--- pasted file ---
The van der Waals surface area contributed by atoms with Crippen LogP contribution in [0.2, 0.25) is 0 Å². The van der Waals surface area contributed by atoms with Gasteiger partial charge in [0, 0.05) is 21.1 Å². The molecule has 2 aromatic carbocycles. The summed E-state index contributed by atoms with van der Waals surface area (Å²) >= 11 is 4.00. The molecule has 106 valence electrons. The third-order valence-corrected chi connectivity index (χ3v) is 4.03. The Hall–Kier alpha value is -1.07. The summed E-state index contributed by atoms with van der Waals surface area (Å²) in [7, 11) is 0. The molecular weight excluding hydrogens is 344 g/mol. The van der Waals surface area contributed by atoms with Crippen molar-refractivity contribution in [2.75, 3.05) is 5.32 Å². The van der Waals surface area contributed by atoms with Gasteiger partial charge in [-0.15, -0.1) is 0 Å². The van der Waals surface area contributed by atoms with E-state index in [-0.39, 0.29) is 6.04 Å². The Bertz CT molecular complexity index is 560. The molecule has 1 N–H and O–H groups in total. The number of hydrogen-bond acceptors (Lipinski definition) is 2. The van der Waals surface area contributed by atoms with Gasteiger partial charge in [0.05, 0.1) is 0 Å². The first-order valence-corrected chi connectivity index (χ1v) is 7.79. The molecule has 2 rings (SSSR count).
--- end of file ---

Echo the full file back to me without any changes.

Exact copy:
The van der Waals surface area contributed by atoms with Crippen LogP contribution in [0.2, 0.25) is 0 Å². The van der Waals surface area contributed by atoms with Gasteiger partial charge in [0, 0.05) is 21.1 Å². The molecule has 2 aromatic carbocycles. The summed E-state index contributed by atoms with van der Waals surface area (Å²) >= 11 is 4.00. The molecule has 106 valence electrons. The third-order valence-corrected chi connectivity index (χ3v) is 4.03. The Hall–Kier alpha value is -1.07. The summed E-state index contributed by atoms with van der Waals surface area (Å²) in [7, 11) is 0. The molecular weight excluding hydrogens is 344 g/mol. The van der Waals surface area contributed by atoms with Crippen molar-refractivity contribution in [2.75, 3.05) is 5.32 Å². The van der Waals surface area contributed by atoms with Gasteiger partial charge in [-0.15, -0.1) is 0 Å². The van der Waals surface area contributed by atoms with E-state index in [-0.39, 0.29) is 6.04 Å². The Bertz CT molecular complexity index is 560. The molecule has 1 N–H and O–H groups in total. The number of hydrogen-bond acceptors (Lipinski definition) is 2. The van der Waals surface area contributed by atoms with Gasteiger partial charge in [0.05, 0.1) is 0 Å². The first-order valence-corrected chi connectivity index (χ1v) is 7.79. The molecule has 2 rings (SSSR count).